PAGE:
Looking at now for the first time (at night) it appears to be similar to a StreetLED (based on the images and information linked to above). It has LEDs in rows: 4, 3, 4, 3, 4 – as shown in the datasheet:

    http://sla.net.au/SLAstores/PRODUCTS/Categories/10040/ATTRFILE_SupportDocument/StreetLED%20Eco%2018_14022014%20%283%29.pdf

    It also has a cylindrical device mounted on the underside, no-doubt the sensor to turn it on at night. I will look at it closer in the day.

    It has a strong output up and down the street – I guess this is the grey curve on page 2 of the datasheet. I guess the end-on light distribution is the smaller black curve. This must be done by careful design of the encapsulation of each LED, since there seems to be no other diffusion arrangement.

    Further searching reveals a test report for the StreetLED Eco with detailed photos of its innards, including the Philips switching power supply and the LED panel itself, with the elliptical LED encapsulation:

    http://sla.net.au/SLAstores/PRODUCTS/Categories/10040/ATTRFILE_SupportDocument/StreetLED%20Eco%2018_14022014%20%283%29.pdf

    The LED PCB is labelled Samsung LP41-01009C. The test report mentions: “Samsung Street Light LED module PCB label: STOSEW750; 30003LS01; N701; 000689; R3; 5000K – S; driven by Philips Xitanium driver 929000708803 set to 350 mA.”

    At 240 volts, the tests average 21.9 watts with a power factor of 0.9. The streetlight is seriously bright for this small power consumption.

    I have not been able to find any information about the Samsung LED panel or its LEDs.

    I think this is a most welcome development in terms of energy efficiency, and in terms of reducing light spill. Once these are widely adopted, there should be a reduction in skyglow (http://en.wikipedia.org/wiki/Skyglow), which will significantly improve our ability to see and enjoy the night sky.

  • Alexi Lynch says:

    Hi there – my organisation has been involved in helping councils with this project so I know it very well. The 77% electricity savings are essentially guaranteed… there’s no lilly-gilding here.

    Let me explain:

    The current old lights are 80W MVs (there are barely any 50Ws in Victoria). As David says, with control gears included the total wattage is 96W. The new lights are 18W StreetLEDs – the total wattage 22 watts when the control gear is included. From 96W to 22W is a 77% saving. It seems massive because it is: The current/old lights are energy-guzzling and inefficient. The new ones are incredibly efficient.

    The cost reason the electricity savings are “guaranteed” is because the lights for this bulk change are all the same, and all un-metered. This means that the electricity use of the old and new technology – and the energy savings – are known in advance and guaranteed.

    Street lighting is an “unmetered load” and energy usage is managed by the Australian Energy Market Operator (AEMO). The methodology for the calculation of energy volumes for such unmetered supplies is set out in the National Energy Market (NEM) Metrology Procedures, which are managed by the Australian Energy Market Operator AEMO. The methodology relies upon knowledge of the energy consumption of each type of approved load at an unmetered connection point. The values for assumed energy consumption are obtained from power consumption tests agreed upon by AEMO and other stakeholders.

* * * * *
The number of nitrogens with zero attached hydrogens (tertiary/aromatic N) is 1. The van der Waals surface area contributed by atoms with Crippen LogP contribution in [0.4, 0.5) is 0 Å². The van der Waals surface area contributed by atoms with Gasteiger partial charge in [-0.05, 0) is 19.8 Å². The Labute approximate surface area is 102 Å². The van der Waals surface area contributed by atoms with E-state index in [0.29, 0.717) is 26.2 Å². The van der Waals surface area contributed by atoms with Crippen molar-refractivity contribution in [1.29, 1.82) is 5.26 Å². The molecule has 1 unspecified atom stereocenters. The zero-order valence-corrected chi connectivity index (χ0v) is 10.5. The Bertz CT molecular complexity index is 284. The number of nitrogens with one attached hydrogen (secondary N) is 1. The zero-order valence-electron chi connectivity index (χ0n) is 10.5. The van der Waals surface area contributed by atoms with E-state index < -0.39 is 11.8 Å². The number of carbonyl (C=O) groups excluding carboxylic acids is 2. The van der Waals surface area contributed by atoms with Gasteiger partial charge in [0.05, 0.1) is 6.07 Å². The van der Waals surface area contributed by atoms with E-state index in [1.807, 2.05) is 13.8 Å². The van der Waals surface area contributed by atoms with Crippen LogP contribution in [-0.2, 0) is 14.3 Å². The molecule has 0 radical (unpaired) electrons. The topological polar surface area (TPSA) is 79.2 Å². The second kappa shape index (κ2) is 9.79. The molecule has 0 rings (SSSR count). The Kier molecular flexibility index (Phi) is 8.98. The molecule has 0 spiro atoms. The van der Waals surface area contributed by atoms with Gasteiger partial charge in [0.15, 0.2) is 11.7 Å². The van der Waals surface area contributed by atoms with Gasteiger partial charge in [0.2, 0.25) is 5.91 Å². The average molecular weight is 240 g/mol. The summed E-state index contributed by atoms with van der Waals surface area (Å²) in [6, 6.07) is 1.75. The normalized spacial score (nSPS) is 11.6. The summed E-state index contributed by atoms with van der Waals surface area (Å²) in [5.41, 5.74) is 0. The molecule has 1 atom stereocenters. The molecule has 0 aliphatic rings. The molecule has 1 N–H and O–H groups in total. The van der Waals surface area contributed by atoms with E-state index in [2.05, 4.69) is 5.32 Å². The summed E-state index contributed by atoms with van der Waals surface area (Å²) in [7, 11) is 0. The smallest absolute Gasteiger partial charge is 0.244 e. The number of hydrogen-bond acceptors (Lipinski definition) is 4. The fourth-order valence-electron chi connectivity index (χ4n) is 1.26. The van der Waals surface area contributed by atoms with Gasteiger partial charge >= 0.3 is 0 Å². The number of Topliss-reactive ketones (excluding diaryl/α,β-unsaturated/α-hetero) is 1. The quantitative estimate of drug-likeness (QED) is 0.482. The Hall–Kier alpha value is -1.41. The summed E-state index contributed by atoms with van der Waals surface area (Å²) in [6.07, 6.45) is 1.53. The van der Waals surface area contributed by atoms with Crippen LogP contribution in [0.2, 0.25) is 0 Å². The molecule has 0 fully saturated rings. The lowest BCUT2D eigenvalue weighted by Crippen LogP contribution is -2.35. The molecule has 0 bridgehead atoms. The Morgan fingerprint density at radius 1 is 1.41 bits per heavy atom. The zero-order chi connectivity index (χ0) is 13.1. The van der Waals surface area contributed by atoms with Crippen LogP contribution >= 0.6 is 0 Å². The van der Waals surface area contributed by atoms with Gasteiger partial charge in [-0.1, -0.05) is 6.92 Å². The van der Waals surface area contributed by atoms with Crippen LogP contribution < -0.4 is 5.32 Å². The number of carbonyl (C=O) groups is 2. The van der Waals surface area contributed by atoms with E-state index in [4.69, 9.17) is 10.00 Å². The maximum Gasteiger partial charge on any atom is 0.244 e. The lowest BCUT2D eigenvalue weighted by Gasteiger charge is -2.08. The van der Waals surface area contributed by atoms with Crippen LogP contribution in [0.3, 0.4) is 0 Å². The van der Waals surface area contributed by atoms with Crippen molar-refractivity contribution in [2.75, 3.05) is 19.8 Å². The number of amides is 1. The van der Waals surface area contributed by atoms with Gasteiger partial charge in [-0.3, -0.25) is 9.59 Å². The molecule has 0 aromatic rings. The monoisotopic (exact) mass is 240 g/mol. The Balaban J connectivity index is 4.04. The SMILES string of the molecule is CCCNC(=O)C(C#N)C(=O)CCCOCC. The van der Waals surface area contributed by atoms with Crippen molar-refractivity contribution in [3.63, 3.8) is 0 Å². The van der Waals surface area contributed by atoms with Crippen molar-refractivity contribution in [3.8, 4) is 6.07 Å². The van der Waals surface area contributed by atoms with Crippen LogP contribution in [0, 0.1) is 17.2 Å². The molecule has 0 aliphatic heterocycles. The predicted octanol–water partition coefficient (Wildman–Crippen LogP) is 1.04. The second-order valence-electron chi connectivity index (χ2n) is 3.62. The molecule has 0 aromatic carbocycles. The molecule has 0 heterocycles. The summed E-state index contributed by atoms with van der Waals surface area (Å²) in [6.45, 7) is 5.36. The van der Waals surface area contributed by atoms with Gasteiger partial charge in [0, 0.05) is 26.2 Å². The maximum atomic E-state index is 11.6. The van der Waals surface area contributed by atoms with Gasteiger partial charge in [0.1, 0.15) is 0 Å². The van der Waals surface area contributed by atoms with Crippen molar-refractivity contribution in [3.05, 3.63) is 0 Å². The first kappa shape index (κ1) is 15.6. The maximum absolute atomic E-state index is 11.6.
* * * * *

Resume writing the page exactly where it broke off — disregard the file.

It is from these “load tables” that retailers and network service providers are able to calculate energy use from unmetered supplies. These loads are then used by the electricity distribution business to calculate energy usage for each load type. They will multiply the load by the sunset to sunrise hours in that region over the relevant time in order to calculate total kWh. For example, in the “Lighting the Regions” project the calculation to determine energy use is:

    Number of Lights x Wattage (96 before and 22 after) x 365 (days/year) x 11.94 (hours operational per day based on the regulations cited above) / 1000 (to get to kWh).

    Presto!

    Note also the “fixed costs” are known as maintenance costs regulated by the Australian Energy Regulator. The current cost (to councils – from Powercor) for the 80W MV is around the $53 pa mark. The cost of the 18W LED is around the $20 because it requires much less maintenance.

    While I’ve never worked at any of the councils involved I’ve worked with them through various roles over the last decade. Councils can cop a lot of flack but give credit where credit is due – this is an amazing project and will represent the single largest energy reduction projects that each of these 16 councils have ever completed. Councils and ratepayers will be saving big time.

  • David says:

    Craig, if it is anything like NSW, they are probably replacing 50W and 80W mercury vapour lamps (which actually draw more like 65W and 96W respectively)with LEDs which (depending on the brand they choose) are in the vicinity of 22-29W (and actually draw 22-29W).

  • Terry Collins says:

    77% seems at the extreme end of the possible savings and on first blush it appears to be gilding the lilly. That would require re-spacing of poles, central management system and part night dimming. All very adventerous. However, the fixed cost of providing the electricty will not change (ROI of the lighting, poles, wires etc) only a proportion of the variable cost (energy) I expect to see a reconfiguration of the pricing regime towards more % fixed cost thereby reducing the claimed potential of 77% savings.

  • Craig Harris says:

    77% savings is fantastic. It would be interesting to know what the current power consumption per light fitting generally is with these councils fixtures ie lamp Wagttage (and losses at the lamp) and what the new lamps will draw. Thanks